Contextual Studies

Semiotics

John Locke (1632 – 1704)

Semiotics means mark or sign from the greek word “semeion”.

Ferdinand de Saussure (1857 – 1913)

Ferdinand de Saussure was a linguistics professor who studied the meaning of word and how they related to objects or things.

Signifier:

Words or phrases are completely arbitrary (random) yet express meaning. There is no connection between the sign and its meaning. The meaning expressed is unique to every culture.

Signification:

This describes the transfer of information from the sign to the viewer. We have many platforms to transfer this into for example, social media.

Sign:

Every sign is made up of a signifier (a sound, or image) and the signified (the concept or meaning).

Charles Sanders Peirce (1839 – 1914)

One of the founders of semiotics.

Icon:

A graphic that resembles a sign, such as a road sign containing a picture of a car.

Index:

The measure of the link between the sign and the object, i.e. smoke and heat normally signal fire.

Symbol:

An arbitrary relationship between it and the object or concept signified, a symbol of a heart has no direct relationship to the concept of love but it is generally agreed that these two things are connected.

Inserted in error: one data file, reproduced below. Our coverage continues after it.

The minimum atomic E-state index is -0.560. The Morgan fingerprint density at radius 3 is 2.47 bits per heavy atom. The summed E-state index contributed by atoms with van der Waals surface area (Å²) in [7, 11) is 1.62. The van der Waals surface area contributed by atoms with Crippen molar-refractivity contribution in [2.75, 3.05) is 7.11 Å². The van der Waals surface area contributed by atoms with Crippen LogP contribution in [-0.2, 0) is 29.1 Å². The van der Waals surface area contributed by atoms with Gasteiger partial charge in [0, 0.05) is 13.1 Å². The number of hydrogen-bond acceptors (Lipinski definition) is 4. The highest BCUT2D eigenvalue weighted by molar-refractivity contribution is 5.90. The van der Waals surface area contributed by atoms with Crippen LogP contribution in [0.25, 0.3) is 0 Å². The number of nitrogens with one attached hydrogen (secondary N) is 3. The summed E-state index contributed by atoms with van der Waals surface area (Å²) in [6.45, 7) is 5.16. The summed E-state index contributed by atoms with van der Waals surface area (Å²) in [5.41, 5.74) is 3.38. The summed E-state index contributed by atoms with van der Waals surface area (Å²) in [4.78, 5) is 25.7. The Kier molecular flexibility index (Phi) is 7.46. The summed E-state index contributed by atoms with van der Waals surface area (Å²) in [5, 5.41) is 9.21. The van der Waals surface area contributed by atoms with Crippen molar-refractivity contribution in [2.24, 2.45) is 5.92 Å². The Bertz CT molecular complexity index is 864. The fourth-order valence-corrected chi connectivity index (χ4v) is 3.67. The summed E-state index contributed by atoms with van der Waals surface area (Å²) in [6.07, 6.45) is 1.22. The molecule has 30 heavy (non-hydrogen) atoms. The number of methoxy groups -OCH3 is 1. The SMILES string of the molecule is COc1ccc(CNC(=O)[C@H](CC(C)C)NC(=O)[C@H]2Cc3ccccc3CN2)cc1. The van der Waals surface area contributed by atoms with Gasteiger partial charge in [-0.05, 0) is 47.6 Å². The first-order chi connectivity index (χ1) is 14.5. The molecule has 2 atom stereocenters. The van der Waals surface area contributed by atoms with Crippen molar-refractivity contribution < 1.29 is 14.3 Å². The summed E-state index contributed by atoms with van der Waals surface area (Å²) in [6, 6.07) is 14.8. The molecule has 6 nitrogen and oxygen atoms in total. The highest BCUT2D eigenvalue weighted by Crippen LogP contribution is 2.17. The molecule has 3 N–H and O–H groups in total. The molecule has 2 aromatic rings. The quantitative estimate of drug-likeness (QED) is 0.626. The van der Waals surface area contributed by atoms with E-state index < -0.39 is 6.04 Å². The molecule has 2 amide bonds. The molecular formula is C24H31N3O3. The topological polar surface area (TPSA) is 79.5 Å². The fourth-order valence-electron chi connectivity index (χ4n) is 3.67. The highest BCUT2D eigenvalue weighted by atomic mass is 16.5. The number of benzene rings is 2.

Semiosis:

Transfer of meaning from the sign to the viewer. This depends heavily on the cultural background of the viewer and the context of the sign. The colour red in China means luck and fortune whereas in the United Kingdom it can mean love and danger.

Interpretant:

This is the person experiencing the sign.

Roland Barthes (1915 – 1980)

Convention:

A convention is an agreement specific to a group or culture that a sign represents a specific thing, object or concept.

Motivation:

Describes how clearly a sign represents the object or thing to which it refers, for example a photograph of a car is closer in representation that an picture of a car on a road sign.

Modality:

In semiotics, modality refers to a specified method by which the information is to be encoded for presentation to humans i.e. a sign, text or genre.

Denotation:

In semiotics, denotation is the surface or literal meaning encoded within their particular culture to a signifier. Dentation is the surface or literal meaning encoded to a signifier, and the definition most likely to appear in a dictionary.

Connotation:

Arises when the dentation relationship between a signifier and its signified has layers beneath it’s immediate level of meaning. A second level of meanings it’s termed connotative. An example of this would be a photograph that has been given a sepia tone to bring about a feeling of nostalgia. Black and white we think is factual because of newspapers.

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